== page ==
It is news that we feared we would hear: La Nina is back, and will likely strengthen over the next several months. You may recall La Nina is a cooling of the waters in the Pacific Ocean near the equator. The cooling of those waters has an impact on the position of the jet stream, and therefore impacts global weather patterns. In Oklahoma, La Nina patterns tend to produce milder than average weather, and also drier than average weather. That is exactly what Oklahoma does not need given the severe drought that is ongoing.
The La Nina pattern that was in place through the winter of 2010-2011, gradually faded over the spring. But the latest computer simulations and observations indicate that the waters have begun to cool again. Take a look:
You can see the blue areas in the Pacific Ocean off of the coast of South America representing the cooler than normal water temperatures. An intensification of La Nina would lead to a farther northward position of the jet stream in the United States, yielding wetter weather in the north. See the effects of the previous La Nina on rainfall in the United States:
The green areas indicate where rainfall was above normal over the 10 month period ending in July 2011, while the yellow, brown and pink areas are where rainfall was below average. So southern ares (including Oklahoma) were dry, while many northern areas had normal to above normal rainfall. With the forecast of another La Nina winter, it should come as no surprise that the outlook for Oklahoma is not good. The following maps show the prediction of temperatures and precipitation for the months of December, January, and February, otherwise known as meteorological winter:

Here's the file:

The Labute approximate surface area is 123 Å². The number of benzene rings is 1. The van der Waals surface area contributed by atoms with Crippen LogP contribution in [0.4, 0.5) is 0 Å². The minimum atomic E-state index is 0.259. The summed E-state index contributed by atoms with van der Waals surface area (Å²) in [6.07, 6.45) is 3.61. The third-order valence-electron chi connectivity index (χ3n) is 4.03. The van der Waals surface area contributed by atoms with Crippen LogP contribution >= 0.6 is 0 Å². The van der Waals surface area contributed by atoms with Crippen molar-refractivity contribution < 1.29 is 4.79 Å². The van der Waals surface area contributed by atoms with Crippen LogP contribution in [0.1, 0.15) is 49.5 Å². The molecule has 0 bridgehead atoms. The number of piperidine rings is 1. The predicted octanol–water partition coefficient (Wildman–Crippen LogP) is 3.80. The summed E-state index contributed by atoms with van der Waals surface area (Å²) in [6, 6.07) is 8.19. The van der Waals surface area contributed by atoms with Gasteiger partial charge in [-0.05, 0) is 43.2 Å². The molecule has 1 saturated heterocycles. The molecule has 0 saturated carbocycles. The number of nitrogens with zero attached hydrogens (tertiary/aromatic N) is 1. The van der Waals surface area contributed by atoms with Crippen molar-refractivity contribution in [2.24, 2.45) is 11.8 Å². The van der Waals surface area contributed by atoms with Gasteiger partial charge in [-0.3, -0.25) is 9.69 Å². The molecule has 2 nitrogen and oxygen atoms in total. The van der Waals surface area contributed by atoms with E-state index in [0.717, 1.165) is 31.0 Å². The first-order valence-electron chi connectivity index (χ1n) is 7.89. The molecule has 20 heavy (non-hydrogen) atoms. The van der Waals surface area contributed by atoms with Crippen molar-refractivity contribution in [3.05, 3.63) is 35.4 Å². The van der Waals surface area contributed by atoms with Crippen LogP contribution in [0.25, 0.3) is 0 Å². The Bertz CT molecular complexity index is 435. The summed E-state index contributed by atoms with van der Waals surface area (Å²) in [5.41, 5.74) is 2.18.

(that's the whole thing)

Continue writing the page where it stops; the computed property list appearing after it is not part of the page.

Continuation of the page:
The temperature forecast calls for temperatures to likely be above average across much of the south.
The precipitation forecast calls for a chance of below normal precipitation across the south. So the outlook is not promising for Oklahoma to see a major shift in the pattern that would bring relief from the drought that is hurting our state. In fact, it is very possible that we will see a continuation of the dry pattern lasting through the upcoming winter.